Black Bear

Rock From the Woods

Written by: BW on 28/05/2014 00:25:15

From the first moment I put Black Bear’s album on; I knew I was in for something a little different from the usual. Some properly grainy, almost good ol’ boy styled country stuff screeches out the speaker before we start to get what is more expected. Ready to greet you are some punchy drums and a cow bell with a death wish, alongside what seems to be the band’s calling card (almost like they’re going for a record of how many times they can mention their brand in less than 5 minutes) but in a good way. When the first track is called “We Are Black Bear” though, you can forgive them for getting their plug in. Over the piece you get a feel of an almost Airbourne music style and there certainly isn’t anything wrong with that, as long as you’re into a specific section of rock, but then you buy albums like this because of that fact.

The first track makes way for “Balls Out (Down)” which is your quintessential rock and roll song. It flies along at “THAT SPEED” which when you listen to it you will know is the velocity that any decent paced toe tapper goes at. It’s almost like there was a specific tempo made for this area of the musical world, but every time it’s used, it works and as much as there is a LOT of word repetition again, it delivers on the fun factor.

The only thing that starts to worry me a little is that by the time I get to song three (“Rock From the Woods”) I get a feeling that this isn’t so much a case of repetition for the sake of doing it, but more like there isn’t enough creativity in the lyrical side of things. Again we have long sections where the same thing is said over and over again. I can understand it for the odd track, but that’s three in a row where you could have technically had it on loop for two minutes and not notice. Repetition is for choruses, gentlemen, not the whole back end of a tune.

“Dancefloor on Fire” does pick things up a lot better though. I do have to say that the actual instrument side of things has been fine up until now, but it is now where the song writing at least catches up. This is the best example of what rock and roll should be. A nice spritely track with some good riffs and a decent hook of a chorus makes you feel happier. I think as stereotypes of a genre held together by AC/DC and duck tape go, you can feel that this is sticking to the rulebook passed down through the generations.

Sure enough, when you move onto “Never Easy” you get that slowed down ballad that must be a part of any album of this type. It again does what you expect and does it well. It seems to be that there is a high quality in some aspects of this album as a whole, but the problem is that the other parts do let it down when they get either a bit lazy or just lacking in inspiration.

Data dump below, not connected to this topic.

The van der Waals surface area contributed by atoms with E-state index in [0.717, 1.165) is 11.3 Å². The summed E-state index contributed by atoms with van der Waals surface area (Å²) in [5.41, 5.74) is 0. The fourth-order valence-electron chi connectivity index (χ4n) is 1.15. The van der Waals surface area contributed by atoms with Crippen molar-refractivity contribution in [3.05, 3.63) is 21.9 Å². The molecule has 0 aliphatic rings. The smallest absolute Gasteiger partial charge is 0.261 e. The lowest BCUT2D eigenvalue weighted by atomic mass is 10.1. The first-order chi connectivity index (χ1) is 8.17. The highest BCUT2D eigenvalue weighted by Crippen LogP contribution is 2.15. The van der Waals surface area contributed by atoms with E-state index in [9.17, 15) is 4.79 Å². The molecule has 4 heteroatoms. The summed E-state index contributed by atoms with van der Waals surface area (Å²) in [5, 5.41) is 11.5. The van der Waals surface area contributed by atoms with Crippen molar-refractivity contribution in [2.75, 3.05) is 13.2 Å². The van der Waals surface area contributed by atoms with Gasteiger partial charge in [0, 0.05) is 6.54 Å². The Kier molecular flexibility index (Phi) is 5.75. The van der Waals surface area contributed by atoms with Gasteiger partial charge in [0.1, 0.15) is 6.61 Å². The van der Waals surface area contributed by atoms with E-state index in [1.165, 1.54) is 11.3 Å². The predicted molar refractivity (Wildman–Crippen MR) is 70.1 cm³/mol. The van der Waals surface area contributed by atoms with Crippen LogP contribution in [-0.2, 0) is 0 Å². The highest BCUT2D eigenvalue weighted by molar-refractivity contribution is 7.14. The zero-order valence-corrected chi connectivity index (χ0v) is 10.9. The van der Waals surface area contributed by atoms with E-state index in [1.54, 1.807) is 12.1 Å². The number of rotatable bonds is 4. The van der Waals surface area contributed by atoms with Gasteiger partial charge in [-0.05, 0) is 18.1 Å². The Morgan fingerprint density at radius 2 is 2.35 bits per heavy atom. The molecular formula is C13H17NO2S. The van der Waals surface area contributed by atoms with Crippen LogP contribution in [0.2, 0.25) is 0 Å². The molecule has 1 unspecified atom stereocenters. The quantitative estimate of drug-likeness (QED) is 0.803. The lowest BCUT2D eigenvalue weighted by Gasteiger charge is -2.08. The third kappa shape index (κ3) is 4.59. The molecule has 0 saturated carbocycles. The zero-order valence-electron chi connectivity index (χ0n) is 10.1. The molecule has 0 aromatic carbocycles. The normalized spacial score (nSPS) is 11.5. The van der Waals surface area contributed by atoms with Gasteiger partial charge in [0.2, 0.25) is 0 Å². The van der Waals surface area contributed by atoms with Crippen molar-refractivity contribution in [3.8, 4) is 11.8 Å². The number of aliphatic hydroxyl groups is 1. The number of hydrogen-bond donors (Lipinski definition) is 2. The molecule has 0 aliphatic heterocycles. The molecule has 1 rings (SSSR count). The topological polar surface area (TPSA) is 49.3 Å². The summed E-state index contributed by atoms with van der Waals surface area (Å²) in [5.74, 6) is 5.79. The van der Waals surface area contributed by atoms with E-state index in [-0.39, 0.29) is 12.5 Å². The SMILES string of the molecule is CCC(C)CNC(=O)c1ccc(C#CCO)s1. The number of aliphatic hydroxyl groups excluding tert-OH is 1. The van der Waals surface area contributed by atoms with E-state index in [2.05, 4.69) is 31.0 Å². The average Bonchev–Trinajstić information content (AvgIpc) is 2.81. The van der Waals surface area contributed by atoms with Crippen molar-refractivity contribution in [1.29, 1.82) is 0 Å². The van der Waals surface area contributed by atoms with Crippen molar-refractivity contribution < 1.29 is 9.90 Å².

As the rest of the album plays out you do get to hear some pretty good stuff, which makes you think that the start of the record should have been that little bit different, mainly because the feeling of ‘been there, done that’ detracts from some of the good stuff on here. “Ghost of You”, “Time” and “Asked Me Out” are the three best tracks here and they’re all near the end. If they’d spanned these out a little more then I think the FEEL of this album would be just a little more better, if not certainly better balanced. “Asked Me Out” in particular has the melodies, drum and bass fill as well as the audience participation sections in there. It just shows that when Black Bear get it right, they do it very well.

I think the only thing you can say is that “Rock from the Woods” is a good album held back by an almost expected tradition of a certain genre. When the guys add their own flair and try to buck the trend just a little it seems to add some depth to it all, but this album has a feeling of playing it safe, which is understandable from the point of business, but it does feel like some of the passion has gotten lost a little, which makes me sad. It is accomplished musically in many areas, but it is let down in others by a slight lack of inspiration resulting in an album that slightly leans towards the good side whilst it sits on the fence. At least if they’re in the woods, they’ll have enough trees to make it while they contemplate being let loose for a follow up.


Download: Ghost of You, Time, Asked Me Out
For The Fans Of: Airbourne, AC/DC, The Darkness, Status Quo

Release date 10.03.2014
Mother Fuzzer Records

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